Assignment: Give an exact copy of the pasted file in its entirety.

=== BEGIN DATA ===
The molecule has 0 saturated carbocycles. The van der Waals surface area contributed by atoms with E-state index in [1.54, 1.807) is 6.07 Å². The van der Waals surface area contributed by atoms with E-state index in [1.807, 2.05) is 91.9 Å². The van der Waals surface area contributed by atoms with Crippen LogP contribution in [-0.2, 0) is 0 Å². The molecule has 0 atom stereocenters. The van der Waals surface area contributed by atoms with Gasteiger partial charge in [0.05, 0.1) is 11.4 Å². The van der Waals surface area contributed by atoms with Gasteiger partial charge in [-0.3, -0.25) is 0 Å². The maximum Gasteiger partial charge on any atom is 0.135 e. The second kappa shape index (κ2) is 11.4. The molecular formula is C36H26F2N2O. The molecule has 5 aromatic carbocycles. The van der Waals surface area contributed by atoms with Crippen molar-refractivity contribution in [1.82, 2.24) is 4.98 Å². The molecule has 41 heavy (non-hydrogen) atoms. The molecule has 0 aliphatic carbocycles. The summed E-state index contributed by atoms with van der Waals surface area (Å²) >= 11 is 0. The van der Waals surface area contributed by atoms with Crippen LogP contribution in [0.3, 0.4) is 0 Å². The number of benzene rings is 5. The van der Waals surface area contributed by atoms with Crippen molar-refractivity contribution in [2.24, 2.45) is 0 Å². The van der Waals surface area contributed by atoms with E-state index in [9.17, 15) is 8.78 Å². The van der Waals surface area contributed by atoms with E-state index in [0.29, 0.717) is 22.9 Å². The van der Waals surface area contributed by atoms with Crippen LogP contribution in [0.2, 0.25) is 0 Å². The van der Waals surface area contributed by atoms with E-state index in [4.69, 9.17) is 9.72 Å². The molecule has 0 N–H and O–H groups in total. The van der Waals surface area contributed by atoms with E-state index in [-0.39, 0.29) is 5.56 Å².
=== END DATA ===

The molecule has 0 saturated carbocycles. The van der Waals surface area contributed by atoms with E-state index in [1.54, 1.807) is 6.07 Å². The van der Waals surface area contributed by atoms with E-state index in [1.807, 2.05) is 91.9 Å². The van der Waals surface area contributed by atoms with Crippen LogP contribution in [-0.2, 0) is 0 Å². The molecule has 0 atom stereocenters. The van der Waals surface area contributed by atoms with Gasteiger partial charge in [0.05, 0.1) is 11.4 Å². The van der Waals surface area contributed by atoms with Gasteiger partial charge in [-0.3, -0.25) is 0 Å². The maximum Gasteiger partial charge on any atom is 0.135 e. The second kappa shape index (κ2) is 11.4. The molecular formula is C36H26F2N2O. The molecule has 5 aromatic carbocycles. The van der Waals surface area contributed by atoms with Crippen molar-refractivity contribution in [1.82, 2.24) is 4.98 Å². The molecule has 41 heavy (non-hydrogen) atoms. The molecule has 0 aliphatic carbocycles. The summed E-state index contributed by atoms with van der Waals surface area (Å²) >= 11 is 0. The van der Waals surface area contributed by atoms with Crippen LogP contribution in [0.3, 0.4) is 0 Å². The number of benzene rings is 5. The van der Waals surface area contributed by atoms with Crippen molar-refractivity contribution in [2.24, 2.45) is 0 Å². The van der Waals surface area contributed by atoms with E-state index in [9.17, 15) is 8.78 Å². The van der Waals surface area contributed by atoms with E-state index in [0.29, 0.717) is 22.9 Å². The van der Waals surface area contributed by atoms with Crippen LogP contribution in [0.2, 0.25) is 0 Å². The van der Waals surface area contributed by atoms with E-state index in [4.69, 9.17) is 9.72 Å². The molecule has 0 N–H and O–H groups in total. The van der Waals surface area contributed by atoms with E-state index in [-0.39, 0.29) is 5.56 Å².